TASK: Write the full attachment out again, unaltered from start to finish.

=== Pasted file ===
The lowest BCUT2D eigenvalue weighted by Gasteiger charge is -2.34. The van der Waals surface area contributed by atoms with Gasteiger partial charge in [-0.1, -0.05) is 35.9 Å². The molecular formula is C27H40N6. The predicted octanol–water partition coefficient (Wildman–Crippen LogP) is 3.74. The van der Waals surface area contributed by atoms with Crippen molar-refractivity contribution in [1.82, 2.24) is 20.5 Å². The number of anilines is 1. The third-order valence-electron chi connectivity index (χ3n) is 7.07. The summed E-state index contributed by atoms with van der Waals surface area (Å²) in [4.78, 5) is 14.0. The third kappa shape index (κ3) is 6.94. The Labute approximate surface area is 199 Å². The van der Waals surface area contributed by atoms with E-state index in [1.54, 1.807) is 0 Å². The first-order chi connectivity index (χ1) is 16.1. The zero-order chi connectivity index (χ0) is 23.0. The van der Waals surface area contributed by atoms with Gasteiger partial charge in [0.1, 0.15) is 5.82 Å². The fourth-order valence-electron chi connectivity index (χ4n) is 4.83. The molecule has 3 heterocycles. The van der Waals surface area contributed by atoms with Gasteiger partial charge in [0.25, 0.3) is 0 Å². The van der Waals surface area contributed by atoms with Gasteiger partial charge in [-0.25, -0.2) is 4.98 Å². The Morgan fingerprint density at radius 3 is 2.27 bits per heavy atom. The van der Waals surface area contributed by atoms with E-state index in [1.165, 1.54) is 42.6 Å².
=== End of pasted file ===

The lowest BCUT2D eigenvalue weighted by Gasteiger charge is -2.34. The van der Waals surface area contributed by atoms with Gasteiger partial charge in [-0.1, -0.05) is 35.9 Å². The molecular formula is C27H40N6. The predicted octanol–water partition coefficient (Wildman–Crippen LogP) is 3.74. The van der Waals surface area contributed by atoms with Crippen molar-refractivity contribution in [1.82, 2.24) is 20.5 Å². The number of anilines is 1. The third-order valence-electron chi connectivity index (χ3n) is 7.07. The summed E-state index contributed by atoms with van der Waals surface area (Å²) in [4.78, 5) is 14.0. The third kappa shape index (κ3) is 6.94. The Labute approximate surface area is 199 Å². The van der Waals surface area contributed by atoms with E-state index in [1.54, 1.807) is 0 Å². The first-order chi connectivity index (χ1) is 16.1. The zero-order chi connectivity index (χ0) is 23.0. The van der Waals surface area contributed by atoms with Gasteiger partial charge in [0.1, 0.15) is 5.82 Å². The fourth-order valence-electron chi connectivity index (χ4n) is 4.83. The molecule has 3 heterocycles. The van der Waals surface area contributed by atoms with Gasteiger partial charge in [0.25, 0.3) is 0 Å². The van der Waals surface area contributed by atoms with Gasteiger partial charge in [-0.25, -0.2) is 4.98 Å². The Morgan fingerprint density at radius 3 is 2.27 bits per heavy atom. The van der Waals surface area contributed by atoms with E-state index in [1.165, 1.54) is 42.6 Å².